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Social media, teachers and the law

Sandra Noakes and Sarah Hook of Western Sydney University, School of Law have written a very interesting  paper titled: ‘The blurred line between the professional and the personal: Regulation of teacher behaviour on social media’ Australian Journal of Education (29 June 2020). It is worth your time to read.


As COVID-19 blurs the boundaries between work and personal time, where is the line drawn on social media?

Huge changes to our social and working lives in 2020 have meant that we have spent a considerable amount of time online.  Many of us have maintained connections with the outside world through social media (SM); joining groups, supporting causes; uploading funny videos and sharing recipes. Teachers’ professional obligations have always reached beyond the school grounds.  However, SM obscures the distinction between the professional and the personal even further.

Increasingly, employers want to control what employees say and do on SM to protect their brand and reputation, and employers of teachers are no exception.  They try to do this through SM policies. In the most high profile case on this issue in Australia to date, the Israel Folau case, Rugby Australia argued that its rules relating to SM use were lawful and reasonable, and Folau’s refusal to observe them was a breach of his employment contract.  High-profile employees, such as Folau, are said to be obliged to follow SM policies because their job involves being a ‘brand ambassador’. But where does that leave teachers? Are they ‘brand ambassadors’ for their schools? Does SM mean that teachers are never ‘off duty’, and can never ‘be themselves’ in their personal time on SM?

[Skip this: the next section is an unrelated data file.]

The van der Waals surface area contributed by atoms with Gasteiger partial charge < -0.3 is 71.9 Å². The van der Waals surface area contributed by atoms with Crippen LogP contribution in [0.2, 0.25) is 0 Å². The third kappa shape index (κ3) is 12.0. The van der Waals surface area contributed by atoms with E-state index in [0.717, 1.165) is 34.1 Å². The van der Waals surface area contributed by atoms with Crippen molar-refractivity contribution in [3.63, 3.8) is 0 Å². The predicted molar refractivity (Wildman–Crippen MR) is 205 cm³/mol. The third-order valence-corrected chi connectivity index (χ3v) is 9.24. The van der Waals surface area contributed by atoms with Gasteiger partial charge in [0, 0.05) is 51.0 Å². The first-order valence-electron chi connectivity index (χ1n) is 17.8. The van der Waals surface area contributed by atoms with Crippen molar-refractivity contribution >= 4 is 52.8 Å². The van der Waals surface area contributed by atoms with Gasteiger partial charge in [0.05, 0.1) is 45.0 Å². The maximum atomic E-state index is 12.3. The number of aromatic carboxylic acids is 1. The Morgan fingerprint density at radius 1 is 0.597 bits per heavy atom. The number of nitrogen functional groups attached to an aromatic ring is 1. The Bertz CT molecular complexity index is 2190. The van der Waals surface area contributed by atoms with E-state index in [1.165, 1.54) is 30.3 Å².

Social media, teachers and the law

Often, when this issue is discussed in the media, there is little attempt to distinguish between different types of behaviour on SM, and it is important to understand that employers have greater rights to control some forms of behaviour than others.

Put simply, ‘trash talking’ your employer, your students or your colleagues on any SM platform is unacceptable, as this breaches your duty of fidelity to your employer.

The law is also clear that inappropriate conduct on SM towards work colleagues or students is something that an employer can control, even when you do it away from work.  It can result in the employer being legally liable for your actions and may constitute workplace bullying or harassment.  It is also a breach of your duty of care to students.

The grey area

There is, however, a third category of behaviour: where a teacher engages in conduct on SM that has no direct connection to their employment, but may embarrass the employer if their connection to the employer is known.   For example, in 2018, there were media reports of a teacher at Geelong Grammar who was investigated by her employer for participation in a private anti-vaccination chat group.   The Principal of Geelong Grammar had reassured parents that no students had been put at risk, and no there was no evidence that the teacher had shared her views with her students.  In short, she was being investigated for her participation in this online group, outside of school hours and in her personal time.

What about a right to a private life?

Before SM, employment law consistently reinforced that all employees have a right to a personal life. But how far that right extends is now in question, given so many of us conduct our personal lives in such a public way on SM.  This issue has become more important in 2020, where, often, SM has been our only means of connecting with each other.

While we have privacy legislation in Australia, it does not apply to all employers and does not protect teachers from employers examining their behaviour on SM.

What about the right to free speech?